How to Avoid Spread-Out Positions
In this week’s article, we are going to discuss several analogies that can help us recognize spread-out positions. As we discussed in our last article about the six benchmark positions, spread-out positions are those that cover too much competitive space. Though these positions can be easy to establish, they are hard to defend and advance so they should be avoided.
We often establish spread-out positions without realizing what we are doing. They arise when we are pulled in too many directions at once. We are trying to improve our positions in the minds of others. Spread out positions arise when we try to improve our position in too many different ways in too many different minds. For example, comedies about trying to juggle too many romantic relationships can be amusing. Such dilemmas may even seem attractive, but, in real life, we need to avoid them if we want to avoid disaster
Often, we can get into these positions with the best of intentions. For example, if we are in business, we want to serve our customers. But what happens when a number of our best customers all want different things from us? By trying to serve them all, we will end up serving none of them very well.
We must maintain our existing positions while advancing. An analogy I frequently use for strategic progress is climbing a ladder. While one foot is being lifted to the next rung, we need to keep our other foot firmly planted on the previous one. If we have to reach so high as to weaken our existing support, we are likely reaching too far.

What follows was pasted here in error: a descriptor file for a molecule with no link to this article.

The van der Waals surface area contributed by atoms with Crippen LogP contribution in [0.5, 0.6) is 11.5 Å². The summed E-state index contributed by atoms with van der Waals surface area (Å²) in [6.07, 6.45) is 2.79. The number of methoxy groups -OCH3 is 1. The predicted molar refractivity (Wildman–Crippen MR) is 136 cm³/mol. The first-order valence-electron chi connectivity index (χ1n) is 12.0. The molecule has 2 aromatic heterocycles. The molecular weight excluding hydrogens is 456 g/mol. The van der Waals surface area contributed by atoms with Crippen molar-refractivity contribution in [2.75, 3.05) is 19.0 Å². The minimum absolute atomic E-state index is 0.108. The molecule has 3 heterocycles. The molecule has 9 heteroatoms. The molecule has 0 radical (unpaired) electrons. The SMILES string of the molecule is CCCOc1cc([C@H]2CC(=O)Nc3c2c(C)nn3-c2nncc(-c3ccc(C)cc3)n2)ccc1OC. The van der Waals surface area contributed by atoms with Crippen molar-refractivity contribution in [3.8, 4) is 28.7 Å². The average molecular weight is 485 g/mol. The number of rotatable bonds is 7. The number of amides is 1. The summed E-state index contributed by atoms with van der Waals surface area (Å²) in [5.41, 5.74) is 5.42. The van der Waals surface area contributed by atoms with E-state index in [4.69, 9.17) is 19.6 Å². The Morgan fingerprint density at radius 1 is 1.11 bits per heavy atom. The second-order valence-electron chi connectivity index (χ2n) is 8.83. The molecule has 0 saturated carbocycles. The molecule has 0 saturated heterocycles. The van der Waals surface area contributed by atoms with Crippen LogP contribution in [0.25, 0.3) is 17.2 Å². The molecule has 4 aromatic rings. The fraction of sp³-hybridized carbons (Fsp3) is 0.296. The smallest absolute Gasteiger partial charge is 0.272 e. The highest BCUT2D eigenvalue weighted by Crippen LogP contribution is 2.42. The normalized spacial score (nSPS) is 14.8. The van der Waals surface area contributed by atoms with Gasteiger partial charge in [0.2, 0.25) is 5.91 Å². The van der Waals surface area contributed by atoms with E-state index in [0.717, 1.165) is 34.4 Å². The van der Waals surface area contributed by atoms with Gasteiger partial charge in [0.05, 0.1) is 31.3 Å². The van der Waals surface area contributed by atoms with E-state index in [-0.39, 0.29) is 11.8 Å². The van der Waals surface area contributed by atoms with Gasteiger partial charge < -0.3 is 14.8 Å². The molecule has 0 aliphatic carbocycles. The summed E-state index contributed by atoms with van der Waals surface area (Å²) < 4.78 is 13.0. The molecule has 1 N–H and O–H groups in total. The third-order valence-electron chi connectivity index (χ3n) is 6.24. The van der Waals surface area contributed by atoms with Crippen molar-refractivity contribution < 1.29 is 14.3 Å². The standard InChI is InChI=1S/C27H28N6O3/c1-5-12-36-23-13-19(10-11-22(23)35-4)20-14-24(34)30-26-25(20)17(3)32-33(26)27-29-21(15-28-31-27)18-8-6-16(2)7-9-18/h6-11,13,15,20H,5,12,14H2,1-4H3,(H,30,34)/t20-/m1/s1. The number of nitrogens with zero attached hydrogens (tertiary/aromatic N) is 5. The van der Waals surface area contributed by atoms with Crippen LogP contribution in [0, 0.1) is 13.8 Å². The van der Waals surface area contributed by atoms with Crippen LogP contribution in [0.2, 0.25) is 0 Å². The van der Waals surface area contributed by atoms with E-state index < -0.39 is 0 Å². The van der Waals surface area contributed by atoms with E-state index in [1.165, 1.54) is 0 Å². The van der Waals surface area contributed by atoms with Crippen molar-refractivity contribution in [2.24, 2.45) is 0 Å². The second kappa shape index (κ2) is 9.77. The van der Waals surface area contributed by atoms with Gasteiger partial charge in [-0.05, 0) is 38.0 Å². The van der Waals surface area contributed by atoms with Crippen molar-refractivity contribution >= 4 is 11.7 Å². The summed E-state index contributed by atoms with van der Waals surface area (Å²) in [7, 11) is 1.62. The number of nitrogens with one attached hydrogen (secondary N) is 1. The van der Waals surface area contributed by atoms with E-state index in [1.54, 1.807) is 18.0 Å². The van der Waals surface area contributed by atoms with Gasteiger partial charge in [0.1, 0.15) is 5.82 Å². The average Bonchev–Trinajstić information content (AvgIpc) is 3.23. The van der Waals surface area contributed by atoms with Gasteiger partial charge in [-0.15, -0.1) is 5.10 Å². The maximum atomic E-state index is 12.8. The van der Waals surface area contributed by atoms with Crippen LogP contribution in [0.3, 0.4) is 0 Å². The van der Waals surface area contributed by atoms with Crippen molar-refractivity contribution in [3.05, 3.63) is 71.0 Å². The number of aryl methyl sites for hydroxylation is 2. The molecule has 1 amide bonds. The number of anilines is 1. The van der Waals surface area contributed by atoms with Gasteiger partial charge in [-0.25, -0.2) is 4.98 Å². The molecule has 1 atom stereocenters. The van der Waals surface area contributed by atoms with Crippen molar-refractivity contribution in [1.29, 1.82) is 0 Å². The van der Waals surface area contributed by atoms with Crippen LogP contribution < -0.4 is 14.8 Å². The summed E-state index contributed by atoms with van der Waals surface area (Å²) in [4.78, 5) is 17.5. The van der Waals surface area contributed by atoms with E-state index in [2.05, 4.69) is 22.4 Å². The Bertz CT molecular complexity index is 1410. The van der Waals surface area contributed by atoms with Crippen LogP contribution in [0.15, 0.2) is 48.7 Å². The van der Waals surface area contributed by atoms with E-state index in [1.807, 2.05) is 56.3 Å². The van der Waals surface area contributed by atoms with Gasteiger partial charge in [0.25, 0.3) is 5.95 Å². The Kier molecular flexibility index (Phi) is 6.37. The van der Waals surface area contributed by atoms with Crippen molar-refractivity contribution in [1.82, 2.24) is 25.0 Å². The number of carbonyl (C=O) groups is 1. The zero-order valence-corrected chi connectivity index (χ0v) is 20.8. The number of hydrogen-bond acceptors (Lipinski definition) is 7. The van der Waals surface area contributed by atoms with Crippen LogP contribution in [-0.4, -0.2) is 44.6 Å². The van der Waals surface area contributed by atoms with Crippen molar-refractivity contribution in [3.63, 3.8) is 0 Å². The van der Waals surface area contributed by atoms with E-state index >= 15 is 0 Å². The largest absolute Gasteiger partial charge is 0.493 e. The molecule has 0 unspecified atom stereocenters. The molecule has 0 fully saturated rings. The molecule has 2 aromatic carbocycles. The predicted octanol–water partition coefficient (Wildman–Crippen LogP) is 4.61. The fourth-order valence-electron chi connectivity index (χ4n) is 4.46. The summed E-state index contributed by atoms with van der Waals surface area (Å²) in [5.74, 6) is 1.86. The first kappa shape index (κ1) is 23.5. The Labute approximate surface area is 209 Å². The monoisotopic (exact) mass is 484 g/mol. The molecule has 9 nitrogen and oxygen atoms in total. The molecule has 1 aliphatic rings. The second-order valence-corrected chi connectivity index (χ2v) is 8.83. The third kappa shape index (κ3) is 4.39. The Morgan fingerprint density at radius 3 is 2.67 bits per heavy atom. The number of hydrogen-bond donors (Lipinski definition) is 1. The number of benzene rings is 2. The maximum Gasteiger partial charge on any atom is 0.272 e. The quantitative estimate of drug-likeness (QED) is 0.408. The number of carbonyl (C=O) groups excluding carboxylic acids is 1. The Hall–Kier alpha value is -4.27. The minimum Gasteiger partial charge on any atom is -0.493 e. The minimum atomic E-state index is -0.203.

What creates strategic strength and power? In practical strategy, we teach that strength comes from focus and unity.
In advancing, focus requires narrowing our attention to one opportunity at a time. We cannot focus on many different opportunities at once. Nor can we focus if we tackle one type of opportunity today and a completely different type tomorrow. Spread-out positions require multiple, simultaneous points of focus. If our opportunities pull our attention in many different directions at once, we cannot defend our moves. Spread-out positions require us to divide our focus so that we are weak everywhere. Practical strategy tells us to avoid spreading ourselves too thinly. Strength arises from concentrating resources. Our time is always finite. Our resources are always limited.
We can juggle only so many balls at a time. Add one ball too many and they all come crashing down. The balls we are juggling all have to follow similar paths. If one ball has one path and the following ball has a different path, they are all going to come crashing down.
Spread-out positions also undermine a group's unity. In any successful organization, its members must be joined by a single, unifying goal. As we look for supporters, we are looking for ways to unite our goals to theirs. This shared goal must serve the individual goals of everyone involved. This uniting principle is called mission. These missions cannot be to different from one another. Even the smallest organization, a marriage of two people, must have a shared mission that serves the needs of both individuals. All positions must be advanced over time, but the people must advance together, in a similar direction under a shared goal.
Too Big Opportunities